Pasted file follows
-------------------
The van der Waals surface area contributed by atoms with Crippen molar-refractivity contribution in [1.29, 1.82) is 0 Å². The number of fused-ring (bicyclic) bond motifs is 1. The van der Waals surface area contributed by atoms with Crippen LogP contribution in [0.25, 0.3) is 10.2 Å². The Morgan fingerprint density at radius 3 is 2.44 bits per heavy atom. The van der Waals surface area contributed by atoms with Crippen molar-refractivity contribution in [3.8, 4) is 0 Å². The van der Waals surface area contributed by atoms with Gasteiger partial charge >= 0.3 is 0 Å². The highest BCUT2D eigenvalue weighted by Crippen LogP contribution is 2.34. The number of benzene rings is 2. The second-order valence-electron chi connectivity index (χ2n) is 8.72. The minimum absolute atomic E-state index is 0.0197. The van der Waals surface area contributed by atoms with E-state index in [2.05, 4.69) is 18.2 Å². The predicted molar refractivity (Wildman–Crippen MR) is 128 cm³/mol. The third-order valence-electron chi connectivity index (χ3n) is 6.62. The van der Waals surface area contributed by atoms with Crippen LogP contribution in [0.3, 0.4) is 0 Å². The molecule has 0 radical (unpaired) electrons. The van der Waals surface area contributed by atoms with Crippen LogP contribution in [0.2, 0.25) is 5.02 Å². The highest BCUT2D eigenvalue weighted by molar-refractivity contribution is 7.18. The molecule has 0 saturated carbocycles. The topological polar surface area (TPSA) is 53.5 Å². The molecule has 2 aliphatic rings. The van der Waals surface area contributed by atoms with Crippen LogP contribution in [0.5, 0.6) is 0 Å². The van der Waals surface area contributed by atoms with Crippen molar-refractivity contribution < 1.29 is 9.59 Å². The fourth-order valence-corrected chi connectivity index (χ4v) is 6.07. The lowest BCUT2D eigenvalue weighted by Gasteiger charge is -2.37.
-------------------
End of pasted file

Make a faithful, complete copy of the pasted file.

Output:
The van der Waals surface area contributed by atoms with Crippen molar-refractivity contribution in [1.29, 1.82) is 0 Å². The number of fused-ring (bicyclic) bond motifs is 1. The van der Waals surface area contributed by atoms with Crippen LogP contribution in [0.25, 0.3) is 10.2 Å². The Morgan fingerprint density at radius 3 is 2.44 bits per heavy atom. The van der Waals surface area contributed by atoms with Crippen molar-refractivity contribution in [3.8, 4) is 0 Å². The van der Waals surface area contributed by atoms with Gasteiger partial charge >= 0.3 is 0 Å². The highest BCUT2D eigenvalue weighted by Crippen LogP contribution is 2.34. The number of benzene rings is 2. The second-order valence-electron chi connectivity index (χ2n) is 8.72. The minimum absolute atomic E-state index is 0.0197. The van der Waals surface area contributed by atoms with E-state index in [2.05, 4.69) is 18.2 Å². The predicted molar refractivity (Wildman–Crippen MR) is 128 cm³/mol. The third-order valence-electron chi connectivity index (χ3n) is 6.62. The van der Waals surface area contributed by atoms with Crippen LogP contribution in [0.3, 0.4) is 0 Å². The molecule has 0 radical (unpaired) electrons. The van der Waals surface area contributed by atoms with Crippen LogP contribution in [0.2, 0.25) is 5.02 Å². The highest BCUT2D eigenvalue weighted by molar-refractivity contribution is 7.18. The molecule has 0 saturated carbocycles. The topological polar surface area (TPSA) is 53.5 Å². The molecule has 2 aliphatic rings. The van der Waals surface area contributed by atoms with Crippen LogP contribution in [0.5, 0.6) is 0 Å². The van der Waals surface area contributed by atoms with Crippen molar-refractivity contribution < 1.29 is 9.59 Å². The fourth-order valence-corrected chi connectivity index (χ4v) is 6.07. The lowest BCUT2D eigenvalue weighted by Gasteiger charge is -2.37.